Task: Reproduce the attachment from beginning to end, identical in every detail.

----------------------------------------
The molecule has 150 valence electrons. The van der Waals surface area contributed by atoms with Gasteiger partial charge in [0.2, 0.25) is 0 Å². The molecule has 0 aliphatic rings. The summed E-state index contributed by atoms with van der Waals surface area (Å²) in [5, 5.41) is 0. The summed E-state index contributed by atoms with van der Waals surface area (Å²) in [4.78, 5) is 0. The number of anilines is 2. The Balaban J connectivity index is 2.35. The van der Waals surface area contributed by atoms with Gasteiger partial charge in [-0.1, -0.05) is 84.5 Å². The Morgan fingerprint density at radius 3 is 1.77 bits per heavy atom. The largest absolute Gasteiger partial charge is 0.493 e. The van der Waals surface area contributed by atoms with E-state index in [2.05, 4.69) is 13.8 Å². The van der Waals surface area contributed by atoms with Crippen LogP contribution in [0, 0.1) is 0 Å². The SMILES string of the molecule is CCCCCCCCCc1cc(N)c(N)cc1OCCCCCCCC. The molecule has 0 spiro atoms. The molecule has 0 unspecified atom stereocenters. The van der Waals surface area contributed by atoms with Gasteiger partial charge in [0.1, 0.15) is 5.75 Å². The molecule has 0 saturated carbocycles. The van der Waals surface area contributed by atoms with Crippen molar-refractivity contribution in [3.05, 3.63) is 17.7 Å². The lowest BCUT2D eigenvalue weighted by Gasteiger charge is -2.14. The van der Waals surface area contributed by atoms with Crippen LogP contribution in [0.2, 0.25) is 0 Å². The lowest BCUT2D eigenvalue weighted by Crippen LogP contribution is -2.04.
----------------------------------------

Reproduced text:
The molecule has 150 valence electrons. The van der Waals surface area contributed by atoms with Gasteiger partial charge in [0.2, 0.25) is 0 Å². The molecule has 0 aliphatic rings. The summed E-state index contributed by atoms with van der Waals surface area (Å²) in [5, 5.41) is 0. The summed E-state index contributed by atoms with van der Waals surface area (Å²) in [4.78, 5) is 0. The number of anilines is 2. The Balaban J connectivity index is 2.35. The van der Waals surface area contributed by atoms with Gasteiger partial charge in [-0.1, -0.05) is 84.5 Å². The Morgan fingerprint density at radius 3 is 1.77 bits per heavy atom. The largest absolute Gasteiger partial charge is 0.493 e. The van der Waals surface area contributed by atoms with E-state index in [2.05, 4.69) is 13.8 Å². The van der Waals surface area contributed by atoms with Crippen LogP contribution in [0, 0.1) is 0 Å². The SMILES string of the molecule is CCCCCCCCCc1cc(N)c(N)cc1OCCCCCCCC. The molecule has 0 spiro atoms. The molecule has 0 unspecified atom stereocenters. The van der Waals surface area contributed by atoms with Gasteiger partial charge in [0.1, 0.15) is 5.75 Å². The molecule has 0 saturated carbocycles. The van der Waals surface area contributed by atoms with Crippen molar-refractivity contribution in [3.05, 3.63) is 17.7 Å². The lowest BCUT2D eigenvalue weighted by Gasteiger charge is -2.14. The van der Waals surface area contributed by atoms with Crippen LogP contribution in [0.2, 0.25) is 0 Å². The lowest BCUT2D eigenvalue weighted by Crippen LogP contribution is -2.04.